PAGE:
Pennsylvania, and served a similar purpose
within the city limits of Bradford. Its home was
on West Washington Street
where it pumped a small group of oil wells with compressed air. The
overall principal is the same as the Blaisdell's, but it features
several interesting design differences. Most noticeable is the side
shaft and vertical governor head. Having some significant problems, it
is finally going back together and will be running in the near future.
Flickinger also supplied small gas engine-air compressor units for
filling the starting air receiver tank. These were the most
attractive, and probably the most serviceable, of the several small
engine-compressor units manufactured in Bradford.
Photo 14 shows the one we have added to our display to
compliment the big Flickinger. These little units were marketed for
many applications where compressed air was needed. Beside the engine is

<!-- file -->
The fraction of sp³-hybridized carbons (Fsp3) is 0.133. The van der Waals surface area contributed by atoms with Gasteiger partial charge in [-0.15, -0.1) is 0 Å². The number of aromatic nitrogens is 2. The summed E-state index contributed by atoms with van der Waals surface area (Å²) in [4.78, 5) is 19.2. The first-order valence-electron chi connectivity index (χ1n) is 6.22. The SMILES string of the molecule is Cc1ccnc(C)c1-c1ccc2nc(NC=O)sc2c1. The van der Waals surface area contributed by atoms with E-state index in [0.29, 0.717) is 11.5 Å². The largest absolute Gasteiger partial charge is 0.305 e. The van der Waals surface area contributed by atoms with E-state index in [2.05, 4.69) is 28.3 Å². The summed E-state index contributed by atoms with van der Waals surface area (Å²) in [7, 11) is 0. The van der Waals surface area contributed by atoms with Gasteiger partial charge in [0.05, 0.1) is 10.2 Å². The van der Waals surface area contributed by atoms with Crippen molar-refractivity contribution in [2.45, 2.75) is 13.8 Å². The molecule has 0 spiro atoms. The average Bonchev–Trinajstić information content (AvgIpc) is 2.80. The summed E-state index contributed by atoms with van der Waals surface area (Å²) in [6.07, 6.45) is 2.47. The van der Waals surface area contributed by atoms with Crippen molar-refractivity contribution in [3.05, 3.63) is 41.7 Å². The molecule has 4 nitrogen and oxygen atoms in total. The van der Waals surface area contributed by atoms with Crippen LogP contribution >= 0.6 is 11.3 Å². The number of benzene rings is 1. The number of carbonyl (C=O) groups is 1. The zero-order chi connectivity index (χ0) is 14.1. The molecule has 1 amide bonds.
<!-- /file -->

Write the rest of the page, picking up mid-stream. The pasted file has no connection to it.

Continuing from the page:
a vertical air storage tank capable of being filled by either of our
starting engine-compressors and storing enough air to provide several
"starts" of the big Blaisdell. A monkey wrench hanging on the
small pipe leading to the pressure gauge is difficult to see in the
Jim used it to securely turn off the air tank so the pressure would not
leak away, and we continue to do the same.
For additional photos of both air plants as well as
patent drawings of the engines, please see our website,
coolspringpowermuseum.org. On the home page, click on the "Exhibits"
tab then scroll down to Windy
City. Click on "Tour"
for a detailed trip to the air plant, both in the days gone by as well
as today. You will have a great tour.
After the Windy
City air plant officially ceased production
of crude oil, the museum did a video of a special operation. On
July 12, 1989, Jim hosted a museum and filming crew, starting
the Blaisdell and operating a steam engine. He dictated an
excellent documentary of all his thoughts and actions, and this was
City Air Lease...Its Last Run," a 45 minute DVD that relives the
by-gone days of Windy City, can be purchased at the museum gift shop.
Museum during any of its events to see
Windy City in
operation. Our volunteer engineer will be happy to chat with you and
explain the details. For a complete list of museum functions, please
see our website: coolspringpowermuseum.org or call 814-849-6883.
See you then!